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Backers insist Seminole library is no turkey

City and St. Petersburg Junior College officials don't think the $3-million the Legislature approved for a new Seminole-area library is a budget turkey, and they hope the governor agrees.

The money, which made it through the Legislature, is the final piece of funding for the $6.7-million partnership library proposed for Seminole-area residents and St. Petersburg Junior College students.

Gov. Jeb Bush, who slashed $313-million in local projects last year, has said repeatedly that he doesn't want to see the state pay for local projects, called budget turkeys, that don't have a statewide purpose or a benefit for the public at large. The projects he killed last year included parks, museums, festivals and historic preservation.

City Manager Frank Edmunds said the library is different from those projects because it is an efficient use of government resources. The city and the junior college need some help building the library, he said, but won't be back every year asking for money to run the library.

The two entities will save money by operating the library together, he said. "We are optimistic the governor will see this is a benefit to the citizens of our area and that it actually maximizes uses of tax dollars."

Bush also has told legislators that he will look askance at projects that haven't been through careful evaluations.

The partnership library should satisfy that requirement, too, said Seminole campus provost Jim Olliver. "It isn't out of left field or unplanned or last minute or Johnny-come-lately."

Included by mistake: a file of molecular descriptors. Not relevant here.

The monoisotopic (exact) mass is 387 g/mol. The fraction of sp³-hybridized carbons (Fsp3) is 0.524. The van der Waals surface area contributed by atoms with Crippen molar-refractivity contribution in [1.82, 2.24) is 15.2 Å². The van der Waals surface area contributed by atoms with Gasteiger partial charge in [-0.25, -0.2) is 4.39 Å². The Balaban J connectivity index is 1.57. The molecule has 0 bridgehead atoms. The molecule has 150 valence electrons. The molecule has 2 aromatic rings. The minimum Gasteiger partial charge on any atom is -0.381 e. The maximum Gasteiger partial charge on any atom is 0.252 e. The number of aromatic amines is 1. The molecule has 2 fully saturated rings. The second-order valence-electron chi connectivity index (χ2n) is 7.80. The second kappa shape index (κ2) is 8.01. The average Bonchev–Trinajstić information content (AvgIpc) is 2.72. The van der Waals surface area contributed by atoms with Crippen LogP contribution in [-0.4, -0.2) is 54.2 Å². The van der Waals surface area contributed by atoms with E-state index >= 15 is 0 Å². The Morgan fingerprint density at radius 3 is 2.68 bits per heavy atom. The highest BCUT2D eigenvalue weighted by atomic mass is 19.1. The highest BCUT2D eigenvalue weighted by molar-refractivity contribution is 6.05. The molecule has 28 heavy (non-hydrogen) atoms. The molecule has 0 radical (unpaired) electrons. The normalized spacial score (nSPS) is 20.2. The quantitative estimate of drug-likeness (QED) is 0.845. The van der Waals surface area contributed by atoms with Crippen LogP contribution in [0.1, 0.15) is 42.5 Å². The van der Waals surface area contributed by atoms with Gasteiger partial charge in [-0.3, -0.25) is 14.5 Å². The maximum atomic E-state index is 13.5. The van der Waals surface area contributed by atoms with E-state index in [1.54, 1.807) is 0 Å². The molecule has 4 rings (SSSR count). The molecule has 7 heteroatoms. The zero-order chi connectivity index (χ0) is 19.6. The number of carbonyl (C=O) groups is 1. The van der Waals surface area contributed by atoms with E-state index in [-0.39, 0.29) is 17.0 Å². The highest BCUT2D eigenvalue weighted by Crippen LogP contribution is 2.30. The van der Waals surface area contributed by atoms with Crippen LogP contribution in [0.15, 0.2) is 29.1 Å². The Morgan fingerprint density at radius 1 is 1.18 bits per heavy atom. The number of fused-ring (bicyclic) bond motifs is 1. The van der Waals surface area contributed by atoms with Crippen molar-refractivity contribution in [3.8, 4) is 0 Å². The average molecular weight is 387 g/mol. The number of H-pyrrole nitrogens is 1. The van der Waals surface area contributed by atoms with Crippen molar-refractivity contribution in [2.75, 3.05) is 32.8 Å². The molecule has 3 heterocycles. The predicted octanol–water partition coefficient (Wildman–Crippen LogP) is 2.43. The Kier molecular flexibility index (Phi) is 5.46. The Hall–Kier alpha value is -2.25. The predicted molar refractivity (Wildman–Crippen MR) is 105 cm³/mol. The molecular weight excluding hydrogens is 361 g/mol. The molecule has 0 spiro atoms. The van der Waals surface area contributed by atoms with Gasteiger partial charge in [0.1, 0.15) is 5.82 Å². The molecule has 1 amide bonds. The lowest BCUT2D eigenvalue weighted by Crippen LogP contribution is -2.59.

The partnership library has been planned for four or five years, he said, and has been through numerous evaluations by the city, the junior college administration and the public.

"The project clearly meets the criteria of having been substantially reviewed," Olliver said. "This is a longstanding and, I think, highly regarded public policy issue."

The library's construction would benefit the general public, Olliver said, and would be a model for other municipalities and colleges.

Liz Hirst, a Bush spokeswoman, said recently that the governor has not had time to carefully review the state budget or this project.

Even though Seminole is the official applicant for the $3-million, the money would come from the state Public Education Capital Outlay fund, money raised from utility taxes to pay for school construction.

SPJC views the library as part of the development of the Seminole campus.

If the $3-million survives, SPJC would match it with money it already has received from the state for construction projects. The college also would match $400,000 in grants Seminole has secured for the library. The city would not have to dip into its coffers for any of the construction money.

The library, which would be built on the college campus on 113th Street, would cost about $6.7-million and would open in 2003.